By Brianna York
The thought of US Nationals conjures up many thoughts. Over the years, that simple phrase has meant the green shavings and bright lights at the end of the tunnel into Freedom Hall. To some people, it has meant working down horses under the beautiful, bright bowl of the sky in New Mexico. US Nationals makes you think of elation, tears of joy, the heartbreak of defeat, and comradery with your friends and family.
When the US National Show moved to Tulsa, it marked the end of the east-west rotation for the show each year. For those who connected the experience of US Nationals with Freedom Hall and Tingley Coliseum, there were many bittersweet years as the show found its footing in a new location. Many people believed that the show would not survive the change of venue and that it would be cheapened by this move to a new place that was so different from the traditional venues where the show had always been held.
To say that the move to Tulsa was hard would be an understatement. The facility was very different than the locations that the show had been held at before. It was a facility set up for stock breeds and for working horses. The growing pains during the first few years were tough to handle. However, Arabian folks are nothing if not resilient and passionate about what US Nationals stands for. Caring and generous trainers raised the funds for new décor for the new arena. Countless volunteers helped decorate the arena, prepare the grounds, and tried to create the same experience that everyone was used to enjoying during this critical show that closes out each show season.
There are still some issues with showing in Tulsa, such as rampant crime in some areas of the city, which spills over onto the fairgrounds, tough issues with the cost and availability of hay and feed, which was a major stumbling block this year for exhibitors, and the ongoing complaints about poor scheduling that needs to be addressed with a schedule rewrite. However, these issues were not enough to discourage Arabian horse lovers from coming to show at the most important event of the season to hunt for the elusive and special rose blankets that are offered to National Champions trotting through the green shavings.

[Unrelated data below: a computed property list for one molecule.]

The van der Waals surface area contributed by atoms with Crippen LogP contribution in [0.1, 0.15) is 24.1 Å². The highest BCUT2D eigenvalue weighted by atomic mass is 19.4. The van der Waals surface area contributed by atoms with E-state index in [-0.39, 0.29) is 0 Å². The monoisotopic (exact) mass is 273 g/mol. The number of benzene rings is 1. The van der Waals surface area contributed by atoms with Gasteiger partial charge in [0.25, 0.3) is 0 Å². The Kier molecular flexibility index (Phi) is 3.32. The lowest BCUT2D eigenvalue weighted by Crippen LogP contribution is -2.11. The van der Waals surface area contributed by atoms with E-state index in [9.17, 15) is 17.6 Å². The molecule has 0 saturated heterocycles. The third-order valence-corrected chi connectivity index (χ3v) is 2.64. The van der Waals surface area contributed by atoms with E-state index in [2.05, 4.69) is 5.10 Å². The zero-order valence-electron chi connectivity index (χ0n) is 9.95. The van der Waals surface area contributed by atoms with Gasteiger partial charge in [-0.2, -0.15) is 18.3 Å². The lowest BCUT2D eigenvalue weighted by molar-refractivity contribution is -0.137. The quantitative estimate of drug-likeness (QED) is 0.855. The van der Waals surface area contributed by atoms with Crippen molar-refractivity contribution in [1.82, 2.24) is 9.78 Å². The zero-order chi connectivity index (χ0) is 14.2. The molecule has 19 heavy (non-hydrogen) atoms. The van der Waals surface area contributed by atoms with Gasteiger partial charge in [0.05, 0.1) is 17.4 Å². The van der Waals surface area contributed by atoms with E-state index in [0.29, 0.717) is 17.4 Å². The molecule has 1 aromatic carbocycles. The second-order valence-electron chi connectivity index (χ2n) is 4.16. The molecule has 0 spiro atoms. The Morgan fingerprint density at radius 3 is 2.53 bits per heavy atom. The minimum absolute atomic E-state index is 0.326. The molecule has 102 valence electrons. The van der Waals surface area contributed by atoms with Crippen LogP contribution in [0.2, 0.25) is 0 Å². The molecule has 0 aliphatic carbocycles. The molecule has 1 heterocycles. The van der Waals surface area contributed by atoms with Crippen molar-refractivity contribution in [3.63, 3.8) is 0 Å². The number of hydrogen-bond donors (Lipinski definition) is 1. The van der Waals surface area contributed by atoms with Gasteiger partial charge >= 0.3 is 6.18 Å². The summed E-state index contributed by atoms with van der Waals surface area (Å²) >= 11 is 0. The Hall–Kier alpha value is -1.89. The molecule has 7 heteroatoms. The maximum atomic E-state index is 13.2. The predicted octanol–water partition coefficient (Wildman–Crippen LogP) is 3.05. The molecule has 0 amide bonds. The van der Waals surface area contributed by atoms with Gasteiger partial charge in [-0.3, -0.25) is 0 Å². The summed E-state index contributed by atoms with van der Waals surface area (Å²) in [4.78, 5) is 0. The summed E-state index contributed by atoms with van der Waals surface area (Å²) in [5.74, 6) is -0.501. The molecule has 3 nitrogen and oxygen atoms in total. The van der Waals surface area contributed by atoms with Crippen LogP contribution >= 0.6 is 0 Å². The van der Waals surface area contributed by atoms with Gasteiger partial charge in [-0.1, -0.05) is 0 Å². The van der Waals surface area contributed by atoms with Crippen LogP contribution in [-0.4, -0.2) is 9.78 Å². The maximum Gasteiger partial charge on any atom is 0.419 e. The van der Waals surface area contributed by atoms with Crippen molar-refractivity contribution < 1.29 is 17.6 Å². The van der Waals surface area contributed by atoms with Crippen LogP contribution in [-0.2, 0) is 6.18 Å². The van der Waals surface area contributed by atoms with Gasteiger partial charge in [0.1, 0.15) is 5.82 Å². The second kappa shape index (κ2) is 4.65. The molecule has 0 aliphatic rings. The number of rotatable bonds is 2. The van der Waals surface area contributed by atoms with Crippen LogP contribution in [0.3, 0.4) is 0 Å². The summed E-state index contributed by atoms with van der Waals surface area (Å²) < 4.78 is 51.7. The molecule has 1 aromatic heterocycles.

2023 US National Champion AHPA Arabian Hunter Pleasure Futurity winner Diva SBA. Ridden and trained by Liz Bentley.
This year’s national show featured some of the highest-quality and most competitive classes that the show has ever seen. The incentive classes at the national show have become incredibly popular, and for good reason. Showcasing the young horses that are the future of this breed has not only been a great motivator for breeders and exhibitors to invest in the young horse classes, these classes have also added an entirely new kind of competitive event to the schedule, which focus on performance along with conformation.
One of the founders and Vice President of the Arabian Hunter Pleasure Association, Chelsea Wesson, reflects on the show, “The AHPA was thrilled to welcome one of our biggest groups yet for our two classes. Each class was full of beautiful horses, and the finals were tough! As we continue to grow year after year, we appreciate all of the support and positive comments we hear at the show.”